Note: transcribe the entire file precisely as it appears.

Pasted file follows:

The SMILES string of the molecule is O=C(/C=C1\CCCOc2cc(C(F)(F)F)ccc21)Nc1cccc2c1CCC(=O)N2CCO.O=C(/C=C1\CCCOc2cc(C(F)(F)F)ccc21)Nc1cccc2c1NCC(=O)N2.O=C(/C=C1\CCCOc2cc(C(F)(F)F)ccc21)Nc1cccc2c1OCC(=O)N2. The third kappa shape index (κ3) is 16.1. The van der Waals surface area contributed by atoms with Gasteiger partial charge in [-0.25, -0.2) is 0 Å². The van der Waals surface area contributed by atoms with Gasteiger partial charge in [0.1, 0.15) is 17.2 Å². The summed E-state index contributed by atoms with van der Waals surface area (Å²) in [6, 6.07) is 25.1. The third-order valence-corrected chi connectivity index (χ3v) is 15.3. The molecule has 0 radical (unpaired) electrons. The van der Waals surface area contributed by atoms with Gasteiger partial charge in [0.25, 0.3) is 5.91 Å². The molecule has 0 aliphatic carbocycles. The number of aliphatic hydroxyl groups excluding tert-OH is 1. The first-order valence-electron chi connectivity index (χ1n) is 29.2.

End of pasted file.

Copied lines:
The SMILES string of the molecule is O=C(/C=C1\CCCOc2cc(C(F)(F)F)ccc21)Nc1cccc2c1CCC(=O)N2CCO.O=C(/C=C1\CCCOc2cc(C(F)(F)F)ccc21)Nc1cccc2c1NCC(=O)N2.O=C(/C=C1\CCCOc2cc(C(F)(F)F)ccc21)Nc1cccc2c1OCC(=O)N2. The third kappa shape index (κ3) is 16.1. The van der Waals surface area contributed by atoms with Gasteiger partial charge in [-0.25, -0.2) is 0 Å². The van der Waals surface area contributed by atoms with Gasteiger partial charge in [0.1, 0.15) is 17.2 Å². The summed E-state index contributed by atoms with van der Waals surface area (Å²) in [6, 6.07) is 25.1. The third-order valence-corrected chi connectivity index (χ3v) is 15.3. The molecule has 0 radical (unpaired) electrons. The van der Waals surface area contributed by atoms with Gasteiger partial charge in [0.25, 0.3) is 5.91 Å². The molecule has 0 aliphatic carbocycles. The number of aliphatic hydroxyl groups excluding tert-OH is 1. The first-order valence-electron chi connectivity index (χ1n) is 29.2.